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      Moderators needed!   12/08/2017

      Ceramic Arts Network is looking for two new forum moderators for the Clay and Glaze Chemistry and Equipment Use and Repair sections of the Ceramic Arts Network Community Forum. We are looking for somebody who is an active participant (i.e. somebody who participates on a daily basis, or near daily) on the forum. Moderators must be willing to monitor the forum on a daily basis to remove spam, make sure members are adhering to the Forum Terms of Use, and make sure posts are in the appropriate categories. In addition to moderating their primary sections, Moderators must work as a team with other moderators to monitor the areas of the forum that do not have dedicated moderators (Educational Approaches and Resources, Aesthetic Approaches and Philosophy, etc.). Moderators must have a solid understanding of the area of the forum they are going to moderate (i.e. the Clay and Glaze Chemistry moderator must be somebody who mixes, tests, and has a decent understanding of materials). Moderators must be diplomatic communicators, be receptive to others’ ideas, and be able to see things from multiple perspectives. This is a volunteer position that comes with an honorary annual ICAN Gold membership. If you are interested, please send an email outlining your experience and qualifications to jharnetty@ceramics.org.
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Starting A Guild?

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I'm very interested in trying to start a ceramics guild with some other people I know. We want to have a shared space where we also share kilns, slab rollers, etc. But we will also have our own workspace and materials.


I've done some googling and most of what I'm finding are guilds that already exist and not much about how to start one. 


I guess the biggest obstacle for what I want is start up money to rent a space and purchase kilns, a couple wheels and some other equipment, sink traps, etc.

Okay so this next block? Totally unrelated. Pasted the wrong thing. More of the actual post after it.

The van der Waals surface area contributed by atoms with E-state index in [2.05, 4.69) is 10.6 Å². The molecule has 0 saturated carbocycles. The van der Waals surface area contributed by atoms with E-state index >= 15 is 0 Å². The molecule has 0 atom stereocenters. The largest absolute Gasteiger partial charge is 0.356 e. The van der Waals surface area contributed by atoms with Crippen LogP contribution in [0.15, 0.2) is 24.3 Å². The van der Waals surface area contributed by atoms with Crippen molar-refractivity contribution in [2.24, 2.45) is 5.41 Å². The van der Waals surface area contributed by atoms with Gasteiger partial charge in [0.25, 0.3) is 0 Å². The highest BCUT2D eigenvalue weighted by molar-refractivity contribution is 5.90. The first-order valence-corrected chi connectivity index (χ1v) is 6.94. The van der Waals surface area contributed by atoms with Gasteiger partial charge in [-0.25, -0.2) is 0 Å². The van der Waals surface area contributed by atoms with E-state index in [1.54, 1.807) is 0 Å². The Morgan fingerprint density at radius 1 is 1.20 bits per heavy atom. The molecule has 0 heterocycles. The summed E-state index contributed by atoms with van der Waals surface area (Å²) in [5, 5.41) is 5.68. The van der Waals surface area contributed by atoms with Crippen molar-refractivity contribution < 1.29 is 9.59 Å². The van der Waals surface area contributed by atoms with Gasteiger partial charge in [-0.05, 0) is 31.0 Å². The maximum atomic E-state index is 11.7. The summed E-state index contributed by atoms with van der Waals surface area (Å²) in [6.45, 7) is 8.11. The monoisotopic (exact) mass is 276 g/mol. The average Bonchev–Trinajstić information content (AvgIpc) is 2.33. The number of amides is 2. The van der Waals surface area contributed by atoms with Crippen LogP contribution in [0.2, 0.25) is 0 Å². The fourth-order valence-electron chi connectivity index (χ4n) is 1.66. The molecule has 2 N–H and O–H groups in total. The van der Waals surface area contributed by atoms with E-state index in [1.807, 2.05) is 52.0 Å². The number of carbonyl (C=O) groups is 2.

I think I can at least get people into it and start having meetings regularly to figure out our next steps, but I'm wondering if any of you have some advice for me.


The goal is to have a guild that is self supporting and I'd like to get 501( c)3 status.




(Hope I posted this in the right place!)

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Well... I am doing this. Sorta.


I started with ~18k of my own money to create a business of teaching pottery classes and providing a space for adults to work. I am coming up on one year of the adventure. The hurdles are money, time, knowledge, and skill or finding the people with them. I had enough of all to make it happen. I could purchase the equipment, built the tables etc, make the glazes and fire the kilns, teach the classes and everything in between.

Costs have been more than covered and I haven't tried to make the operation grow too fast. Today I can make more money if I am willing to do more.

Including startup costs, I have spent about ~30k and earned back ~20k+pots this year. Next year costs should be ~15k to make ~30k+pots. (My pottery sales are not included.) At the end of the day, the evil Rent is the only big expense.


The talk of making of making a non-profit that would take over my operation has started.

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I belong to a guild here in NH. Here is the link. http://www.nhpottersguild.com/


The site is under construction but links will get you to a board member who could speak to your inquiries. 


I can offer some personal suggestions, based on training/experience in non-profit management and hands-on board development. Feel free to message me if you wish.

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I have been thru the formation and disolvement of a pottery guild over about 25 years.

Also the forming of a non-profit as I sit on the board of one as VP.

You will need people who are very motivated and can raise money and stick with it and are good with paperwork and taxes.

You will need a large pool of people for this to stand a chance.

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And therein (needing people who...) lies most problems: lack of sustained motivation and follow-through; inability or resistance to raise money; dismissing/aversion to the importance of foundation and organization; reasonable competence with paperwork, taxes, other legalities of a 501©3, and; lack of a plan for ongoing development (with more than just  2-3 to shoulder the responsibilities).  

Babs likes this

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